Although there are several theoretical models of working memory, the most widely accepted model is that proposed by Baddeley (Baddeley, 2000; Baddeley & Hitch, 1974). Baddeley portrayed working memory as consisting of four components including the episodic buffer responsible for integrating information from the working and long-term memory. The remaining components guided the development of Recall:
The central executive system - a domain-general limited capacity system often likened to a mechanism of attentional control which is supported by two domain-specific storage components:
The phonological loop - responsible for the maintenance of auditory information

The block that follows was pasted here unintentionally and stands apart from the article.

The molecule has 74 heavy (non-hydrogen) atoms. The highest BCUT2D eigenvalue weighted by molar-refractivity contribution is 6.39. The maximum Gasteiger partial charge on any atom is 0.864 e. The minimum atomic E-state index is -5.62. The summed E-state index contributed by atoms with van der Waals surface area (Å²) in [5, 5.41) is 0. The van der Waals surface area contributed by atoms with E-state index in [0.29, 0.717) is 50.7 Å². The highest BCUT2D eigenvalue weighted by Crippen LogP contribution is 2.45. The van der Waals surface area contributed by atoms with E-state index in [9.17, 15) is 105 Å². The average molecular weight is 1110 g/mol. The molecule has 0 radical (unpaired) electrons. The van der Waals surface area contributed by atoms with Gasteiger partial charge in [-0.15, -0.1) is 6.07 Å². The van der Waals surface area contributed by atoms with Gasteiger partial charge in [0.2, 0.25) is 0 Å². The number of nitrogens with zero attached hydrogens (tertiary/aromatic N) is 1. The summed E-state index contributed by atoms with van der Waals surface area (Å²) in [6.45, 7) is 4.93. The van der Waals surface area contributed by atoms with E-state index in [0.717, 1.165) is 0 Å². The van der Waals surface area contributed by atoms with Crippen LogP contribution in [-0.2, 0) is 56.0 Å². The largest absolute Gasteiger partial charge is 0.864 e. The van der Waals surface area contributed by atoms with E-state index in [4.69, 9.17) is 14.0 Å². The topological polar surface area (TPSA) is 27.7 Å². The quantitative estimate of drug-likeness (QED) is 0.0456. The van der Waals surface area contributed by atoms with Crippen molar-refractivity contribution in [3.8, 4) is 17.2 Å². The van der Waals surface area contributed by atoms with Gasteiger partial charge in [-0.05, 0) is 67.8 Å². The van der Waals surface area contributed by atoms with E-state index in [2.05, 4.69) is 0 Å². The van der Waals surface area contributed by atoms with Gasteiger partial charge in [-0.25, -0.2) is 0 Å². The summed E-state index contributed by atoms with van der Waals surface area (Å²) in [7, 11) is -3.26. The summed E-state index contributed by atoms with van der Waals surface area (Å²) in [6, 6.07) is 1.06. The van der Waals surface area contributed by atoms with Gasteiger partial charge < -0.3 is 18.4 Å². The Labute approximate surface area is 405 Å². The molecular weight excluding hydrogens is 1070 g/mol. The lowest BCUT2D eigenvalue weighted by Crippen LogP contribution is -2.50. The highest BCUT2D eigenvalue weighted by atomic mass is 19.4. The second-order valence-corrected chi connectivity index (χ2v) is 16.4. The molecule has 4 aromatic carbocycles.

The visuo-spatial sketchpad that is specialised for dealing with visual and spatial information.
This is a test of phonological loop functioning in which the child hears sequences of words and are then required to recall the words in the same order in which they were presented. All the words in this test are common single-syllable words, selected at random from a large data set, with built-in checks to avoid rhyming or alliterative pairs.
This is a test of the functioning of the visuo-spatial sketchpad in which the child sees a matrix pattern of filled (black) and unfilled (white) squares on the computer screen. When the pattern disappears, they are presented with a blank matrix of all white squares, and they are then required to recreate the pattern.
This is a test of central executive functioning that involves carrying out a sequence of independent counting tasks whilst simultaneously remembering the results of each count in the same order. In each count the child is presented with an array of different shapes, the numbers and locations of which are randomly generated, and is required to count the number of red circles.